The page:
For students, AI can provide automated video interview analysis as a career tool to help students improve their interview skills. This kind of tool can also support international students practicing for a visa interview. It analyzes parameters such as facial movement, gestures, and even the pitch of the user’s voice, and gives insights on confidence, assertiveness, and other behavioral characteristics.
Emerging AI technologies have the potential to redefine international enrollment management for the better. Chatbots, for example, drastically reduce wait time in responding to students’ queries and help institutions retrieve valuable information about the users.
Similar to cars, appliances, and other electronic devices, AI-powered virtual assistants will soon be ubiquitous. They will be an expected part of the admissions process, and everyone will know how to use them. Still, software glitches and electronic misfires happen when adequate training and setup are not implemented. Thus, regular updates and upgrades may be needed to ensure their consistent and expected use. •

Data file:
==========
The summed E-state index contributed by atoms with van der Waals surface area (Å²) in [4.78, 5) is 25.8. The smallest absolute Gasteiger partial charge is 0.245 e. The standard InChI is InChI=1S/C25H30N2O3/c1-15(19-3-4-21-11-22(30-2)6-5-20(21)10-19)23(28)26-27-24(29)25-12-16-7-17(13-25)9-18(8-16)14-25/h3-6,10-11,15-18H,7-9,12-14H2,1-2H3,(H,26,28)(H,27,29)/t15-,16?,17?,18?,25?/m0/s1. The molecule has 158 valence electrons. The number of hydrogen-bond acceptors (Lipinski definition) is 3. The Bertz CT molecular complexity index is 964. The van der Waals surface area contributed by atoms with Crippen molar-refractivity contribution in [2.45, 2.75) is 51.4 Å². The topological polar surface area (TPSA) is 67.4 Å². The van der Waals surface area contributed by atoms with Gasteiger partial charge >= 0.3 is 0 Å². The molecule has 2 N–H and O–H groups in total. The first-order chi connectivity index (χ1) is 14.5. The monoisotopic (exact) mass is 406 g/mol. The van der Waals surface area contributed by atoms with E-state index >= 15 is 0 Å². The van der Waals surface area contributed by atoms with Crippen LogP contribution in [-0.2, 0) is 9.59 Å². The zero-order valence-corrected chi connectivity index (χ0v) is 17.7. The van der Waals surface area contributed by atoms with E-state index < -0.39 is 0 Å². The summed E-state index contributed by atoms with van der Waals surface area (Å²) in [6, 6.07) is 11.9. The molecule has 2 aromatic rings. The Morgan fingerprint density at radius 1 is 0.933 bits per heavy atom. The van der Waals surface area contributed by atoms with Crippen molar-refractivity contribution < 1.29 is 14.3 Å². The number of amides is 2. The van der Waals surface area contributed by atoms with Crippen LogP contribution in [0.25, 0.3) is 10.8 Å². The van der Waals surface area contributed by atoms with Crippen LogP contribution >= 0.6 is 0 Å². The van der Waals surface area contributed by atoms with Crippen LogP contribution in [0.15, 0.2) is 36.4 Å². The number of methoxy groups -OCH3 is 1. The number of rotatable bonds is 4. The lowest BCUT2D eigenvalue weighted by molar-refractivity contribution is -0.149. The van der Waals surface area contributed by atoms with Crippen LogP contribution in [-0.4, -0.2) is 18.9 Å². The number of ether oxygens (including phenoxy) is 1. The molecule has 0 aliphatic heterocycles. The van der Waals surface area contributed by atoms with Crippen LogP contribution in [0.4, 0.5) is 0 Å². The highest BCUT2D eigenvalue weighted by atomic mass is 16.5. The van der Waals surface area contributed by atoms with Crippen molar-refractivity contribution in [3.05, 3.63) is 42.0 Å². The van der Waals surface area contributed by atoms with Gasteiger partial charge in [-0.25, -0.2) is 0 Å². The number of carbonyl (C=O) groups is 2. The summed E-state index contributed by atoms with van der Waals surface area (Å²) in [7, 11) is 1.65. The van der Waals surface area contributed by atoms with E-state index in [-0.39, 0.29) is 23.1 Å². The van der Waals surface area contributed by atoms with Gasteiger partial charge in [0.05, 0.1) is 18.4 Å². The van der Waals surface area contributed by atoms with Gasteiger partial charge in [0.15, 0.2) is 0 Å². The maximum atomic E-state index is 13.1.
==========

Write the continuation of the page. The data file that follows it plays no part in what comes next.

About International Educator
International Educator is NAFSA’s flagship publication and has been published continually since 1990. As a record of the association and the field of international education, IE includes articles on a variety of topics, trends, and issues facing NAFSA members and their work.
From in-depth features to interviews with thought leaders and columns tailored to NAFSA’s knowledge communities, IE provides must-read context and analysis to those working around the globe to advance international education and exchange.
NAFSA: Association of International Educators is the world's largest nonprofit association dedicated to international education and exchange. NAFSA's 10,000 members are located at more than 3,500 institutions worldwide, in over 150 countries.